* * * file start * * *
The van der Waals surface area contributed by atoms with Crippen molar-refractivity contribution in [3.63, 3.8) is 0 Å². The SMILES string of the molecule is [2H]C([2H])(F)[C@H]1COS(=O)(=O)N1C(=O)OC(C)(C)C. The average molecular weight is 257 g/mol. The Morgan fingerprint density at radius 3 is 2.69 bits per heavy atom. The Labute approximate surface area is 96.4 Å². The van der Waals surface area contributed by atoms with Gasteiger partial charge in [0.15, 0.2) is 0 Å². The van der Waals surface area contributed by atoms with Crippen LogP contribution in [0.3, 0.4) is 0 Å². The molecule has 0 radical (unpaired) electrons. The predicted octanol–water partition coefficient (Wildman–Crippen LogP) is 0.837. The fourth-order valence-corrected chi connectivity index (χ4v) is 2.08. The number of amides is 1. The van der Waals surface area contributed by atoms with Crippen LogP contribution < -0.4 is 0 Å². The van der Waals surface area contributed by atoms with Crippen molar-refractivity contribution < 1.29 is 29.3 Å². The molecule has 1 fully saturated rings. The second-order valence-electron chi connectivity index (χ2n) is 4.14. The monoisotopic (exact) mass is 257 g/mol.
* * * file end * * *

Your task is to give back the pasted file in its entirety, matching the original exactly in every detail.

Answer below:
The van der Waals surface area contributed by atoms with Crippen molar-refractivity contribution in [3.63, 3.8) is 0 Å². The SMILES string of the molecule is [2H]C([2H])(F)[C@H]1COS(=O)(=O)N1C(=O)OC(C)(C)C. The average molecular weight is 257 g/mol. The Morgan fingerprint density at radius 3 is 2.69 bits per heavy atom. The Labute approximate surface area is 96.4 Å². The van der Waals surface area contributed by atoms with Gasteiger partial charge in [0.15, 0.2) is 0 Å². The van der Waals surface area contributed by atoms with Crippen LogP contribution in [0.3, 0.4) is 0 Å². The molecule has 0 radical (unpaired) electrons. The predicted octanol–water partition coefficient (Wildman–Crippen LogP) is 0.837. The fourth-order valence-corrected chi connectivity index (χ4v) is 2.08. The number of amides is 1. The van der Waals surface area contributed by atoms with Crippen LogP contribution < -0.4 is 0 Å². The van der Waals surface area contributed by atoms with Crippen molar-refractivity contribution < 1.29 is 29.3 Å². The molecule has 1 fully saturated rings. The second-order valence-electron chi connectivity index (χ2n) is 4.14. The monoisotopic (exact) mass is 257 g/mol.